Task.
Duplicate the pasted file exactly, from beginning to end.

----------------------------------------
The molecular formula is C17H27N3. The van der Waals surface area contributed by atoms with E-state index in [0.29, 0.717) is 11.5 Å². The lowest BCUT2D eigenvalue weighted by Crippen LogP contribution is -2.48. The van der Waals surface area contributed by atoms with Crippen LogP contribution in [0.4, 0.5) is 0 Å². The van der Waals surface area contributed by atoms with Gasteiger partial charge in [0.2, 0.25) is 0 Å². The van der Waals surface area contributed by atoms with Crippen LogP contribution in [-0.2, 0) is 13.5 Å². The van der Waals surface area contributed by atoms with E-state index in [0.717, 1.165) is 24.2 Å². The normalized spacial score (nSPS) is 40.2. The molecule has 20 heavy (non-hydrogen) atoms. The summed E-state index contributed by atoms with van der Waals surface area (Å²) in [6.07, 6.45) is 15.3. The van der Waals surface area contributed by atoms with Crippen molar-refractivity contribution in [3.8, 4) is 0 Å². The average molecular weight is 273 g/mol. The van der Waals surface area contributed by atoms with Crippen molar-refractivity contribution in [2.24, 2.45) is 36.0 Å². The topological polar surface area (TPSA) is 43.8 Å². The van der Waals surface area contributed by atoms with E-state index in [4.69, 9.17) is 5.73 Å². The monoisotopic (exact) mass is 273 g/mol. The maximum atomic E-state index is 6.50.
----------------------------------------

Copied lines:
The molecular formula is C17H27N3. The van der Waals surface area contributed by atoms with E-state index in [0.29, 0.717) is 11.5 Å². The lowest BCUT2D eigenvalue weighted by Crippen LogP contribution is -2.48. The van der Waals surface area contributed by atoms with Crippen LogP contribution in [0.4, 0.5) is 0 Å². The van der Waals surface area contributed by atoms with Gasteiger partial charge in [0.2, 0.25) is 0 Å². The van der Waals surface area contributed by atoms with Crippen LogP contribution in [-0.2, 0) is 13.5 Å². The van der Waals surface area contributed by atoms with E-state index in [0.717, 1.165) is 24.2 Å². The normalized spacial score (nSPS) is 40.2. The molecule has 20 heavy (non-hydrogen) atoms. The summed E-state index contributed by atoms with van der Waals surface area (Å²) in [6.07, 6.45) is 15.3. The van der Waals surface area contributed by atoms with Crippen molar-refractivity contribution in [3.8, 4) is 0 Å². The average molecular weight is 273 g/mol. The van der Waals surface area contributed by atoms with Crippen molar-refractivity contribution in [2.24, 2.45) is 36.0 Å². The topological polar surface area (TPSA) is 43.8 Å². The van der Waals surface area contributed by atoms with E-state index in [4.69, 9.17) is 5.73 Å². The monoisotopic (exact) mass is 273 g/mol. The maximum atomic E-state index is 6.50.